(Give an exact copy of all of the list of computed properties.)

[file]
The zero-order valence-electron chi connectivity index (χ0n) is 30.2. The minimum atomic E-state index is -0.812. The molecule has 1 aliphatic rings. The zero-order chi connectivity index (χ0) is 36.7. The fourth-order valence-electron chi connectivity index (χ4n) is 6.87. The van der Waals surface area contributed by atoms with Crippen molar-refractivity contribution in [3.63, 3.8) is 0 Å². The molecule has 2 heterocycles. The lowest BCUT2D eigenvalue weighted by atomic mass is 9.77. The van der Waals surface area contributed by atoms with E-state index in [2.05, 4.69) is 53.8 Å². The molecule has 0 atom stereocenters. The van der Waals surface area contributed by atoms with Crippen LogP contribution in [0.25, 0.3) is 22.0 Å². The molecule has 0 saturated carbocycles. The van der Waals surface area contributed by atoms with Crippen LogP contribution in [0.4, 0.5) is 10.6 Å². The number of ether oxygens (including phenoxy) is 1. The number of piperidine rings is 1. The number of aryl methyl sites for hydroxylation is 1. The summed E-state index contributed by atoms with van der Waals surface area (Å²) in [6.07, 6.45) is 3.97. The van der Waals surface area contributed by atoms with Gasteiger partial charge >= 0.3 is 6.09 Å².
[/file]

The zero-order valence-electron chi connectivity index (χ0n) is 30.2. The minimum atomic E-state index is -0.812. The molecule has 1 aliphatic rings. The zero-order chi connectivity index (χ0) is 36.7. The fourth-order valence-electron chi connectivity index (χ4n) is 6.87. The van der Waals surface area contributed by atoms with Crippen molar-refractivity contribution in [3.63, 3.8) is 0 Å². The molecule has 2 heterocycles. The lowest BCUT2D eigenvalue weighted by atomic mass is 9.77. The van der Waals surface area contributed by atoms with E-state index in [2.05, 4.69) is 53.8 Å². The molecule has 0 atom stereocenters. The van der Waals surface area contributed by atoms with Crippen LogP contribution in [0.25, 0.3) is 22.0 Å². The molecule has 0 saturated carbocycles. The van der Waals surface area contributed by atoms with Crippen LogP contribution in [0.4, 0.5) is 10.6 Å². The number of ether oxygens (including phenoxy) is 1. The number of piperidine rings is 1. The number of aryl methyl sites for hydroxylation is 1. The summed E-state index contributed by atoms with van der Waals surface area (Å²) in [6.07, 6.45) is 3.97. The van der Waals surface area contributed by atoms with Gasteiger partial charge >= 0.3 is 6.09 Å².